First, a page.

* Russia among world's heaviest-smoking countries
* Smoking ban latest move to improve public health
* Hardened smokers view ban as discriminatory
By Alexander Winning
MOSCOW, May 30 Russia risks igniting the ire of
its 44 million smokers when it extends bans on cigarettes to
restaurants and bars on Sunday as part of a battle to break the
habit in one of heaviest-smoking countries in the world.
The ban is the latest measure under President Vladimir Putin
to promote healthy lifestyles - which goes hand in hand with his
support for what he calls traditional values - and stem a
population decline that began after the Soviet breakup.
Putin's government hopes to reduce the share of the adult
population that smokes from 39 percent, one of the highest rates
in the world, to 25 percent by 2020.
"Thanks to this law people understand that smoking is bad
and that smoking around others is a crime," said Sergei
Kalashnikov, head of the Public Health Committee in the State
Duma, Russia's lower house of parliament.
"The point has been forcefully made and people will be
punished for ignoring the law," said Kalashnikov, who represents
the nationalist Liberal Democratic Party.
Russia began introducing tougher controls on smoking last
summer, banning smoking in government buildings and advertising
by tobacco companies.
From June 1, smoking will also be banned in bars,
restaurants, hotels and on trains, and cigarettes will no longer
be on display in shops or sold in kiosks. Many other nations
already have similar restrictions.
"We relied on U.S. and European research for this law. In
this respect, we completely trust our colleagues in the West,"
Kalashnikov said, adding that foreign tobacco firms - which
control about 90 percent of the $20 billion Russian market - had
lobbied intensely against the law.
International tobacco companies, whose dwindling sales in
Western markets have been offset for years by hefty Russian
consumption, say the new rules go too far.
Alexander Lyuty, communications director at British American
Tobacco in Moscow, said data showing that Russia's
tobacco market shrank 7 percent last year failed to take account
of surging contraband imports from other Soviet republics.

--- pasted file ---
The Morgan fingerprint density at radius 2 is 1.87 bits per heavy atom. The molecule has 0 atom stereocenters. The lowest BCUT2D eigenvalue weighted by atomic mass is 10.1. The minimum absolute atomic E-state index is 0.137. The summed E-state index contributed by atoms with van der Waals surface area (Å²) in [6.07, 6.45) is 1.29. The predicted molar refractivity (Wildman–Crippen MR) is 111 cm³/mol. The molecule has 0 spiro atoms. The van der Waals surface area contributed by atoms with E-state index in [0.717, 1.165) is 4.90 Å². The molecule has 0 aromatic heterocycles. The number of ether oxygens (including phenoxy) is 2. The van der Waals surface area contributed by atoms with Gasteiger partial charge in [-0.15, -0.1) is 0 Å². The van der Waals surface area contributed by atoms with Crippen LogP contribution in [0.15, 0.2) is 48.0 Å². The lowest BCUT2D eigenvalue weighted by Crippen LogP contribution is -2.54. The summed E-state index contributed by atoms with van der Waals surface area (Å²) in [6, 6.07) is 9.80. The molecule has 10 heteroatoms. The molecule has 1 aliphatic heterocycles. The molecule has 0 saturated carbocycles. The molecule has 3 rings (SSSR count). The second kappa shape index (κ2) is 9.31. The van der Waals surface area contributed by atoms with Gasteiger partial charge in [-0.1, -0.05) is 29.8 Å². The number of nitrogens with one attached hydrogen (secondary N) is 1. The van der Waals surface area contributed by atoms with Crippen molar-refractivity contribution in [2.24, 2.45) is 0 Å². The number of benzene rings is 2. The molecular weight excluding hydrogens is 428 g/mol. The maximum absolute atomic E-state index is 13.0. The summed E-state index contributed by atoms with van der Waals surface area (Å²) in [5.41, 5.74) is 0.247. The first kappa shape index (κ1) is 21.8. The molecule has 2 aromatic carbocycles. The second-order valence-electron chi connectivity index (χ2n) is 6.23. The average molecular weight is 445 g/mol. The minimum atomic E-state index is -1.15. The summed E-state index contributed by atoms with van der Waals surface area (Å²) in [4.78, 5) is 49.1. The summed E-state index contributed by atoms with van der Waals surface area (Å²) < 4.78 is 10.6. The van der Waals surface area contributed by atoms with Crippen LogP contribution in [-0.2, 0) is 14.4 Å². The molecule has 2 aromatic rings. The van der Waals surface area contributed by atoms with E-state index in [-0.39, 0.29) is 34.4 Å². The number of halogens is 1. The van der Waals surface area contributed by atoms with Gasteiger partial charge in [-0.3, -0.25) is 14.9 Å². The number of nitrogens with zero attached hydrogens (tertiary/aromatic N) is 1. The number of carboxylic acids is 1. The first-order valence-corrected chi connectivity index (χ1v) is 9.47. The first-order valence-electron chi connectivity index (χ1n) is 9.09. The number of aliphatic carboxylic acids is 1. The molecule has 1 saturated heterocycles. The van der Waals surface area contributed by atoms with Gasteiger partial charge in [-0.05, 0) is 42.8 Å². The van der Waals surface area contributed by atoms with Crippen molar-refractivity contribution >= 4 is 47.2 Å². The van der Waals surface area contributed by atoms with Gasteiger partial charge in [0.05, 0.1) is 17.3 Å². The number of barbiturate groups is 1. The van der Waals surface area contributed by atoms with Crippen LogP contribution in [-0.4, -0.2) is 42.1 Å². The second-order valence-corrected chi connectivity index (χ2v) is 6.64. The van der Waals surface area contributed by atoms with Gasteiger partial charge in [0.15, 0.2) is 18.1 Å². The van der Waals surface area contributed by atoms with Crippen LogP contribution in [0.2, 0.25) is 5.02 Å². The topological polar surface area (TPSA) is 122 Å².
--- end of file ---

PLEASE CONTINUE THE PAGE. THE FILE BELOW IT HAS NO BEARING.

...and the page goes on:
"Cigarette prices are rising faster than consumers'
disposable incomes. This triggers an inflow of contraband and
reduces sales of legal cigarettes in the market," he said.
Kalashnikov said the government was planning a further hike
in excise taxes, which have already risen sharply this year, to
increase pressure on smokers to quit.
Excise taxes typically account for 60 percent of the price
of a pack of cigarettes in Europe, while in Russia they still
only make up 17 percent of the cost, he said.
Roman Grinchenko, an analyst at Investcafe, said tougher
regulation was likely to apply "significant pressure" to tobacco
producers but that its financial impact was hard to quantify.
Bar and restaurant owners are fiercely opposed, fearing bans
will cut business. Egor, 24, a barman working in central Moscow,
said: "People are going to think: Why should I go to bars if
they're not going to let me smoke there?"
According to a recent poll by independent Russian pollster
Levada Centre, 82 percent of Russian restaurateurs expect
customer numbers to drop from Sunday.
The World Health Organization says that smoking kills 5.4
million people worldwide every year. But for Russia's hardened
smokers, the ban is nothing short of discrimination.
"I can understand those who want to prevent young people
smoking. But when a law is passed which is in essence a law on
the genocide of smokers - that I can't understand," said Mikhail
Barshchevsky, a lawyer, at a recent smokers' rights conference.
"The law is senseless and won't be observed."
(Reporting by Alexander Winning; editing by Steve Gutterman and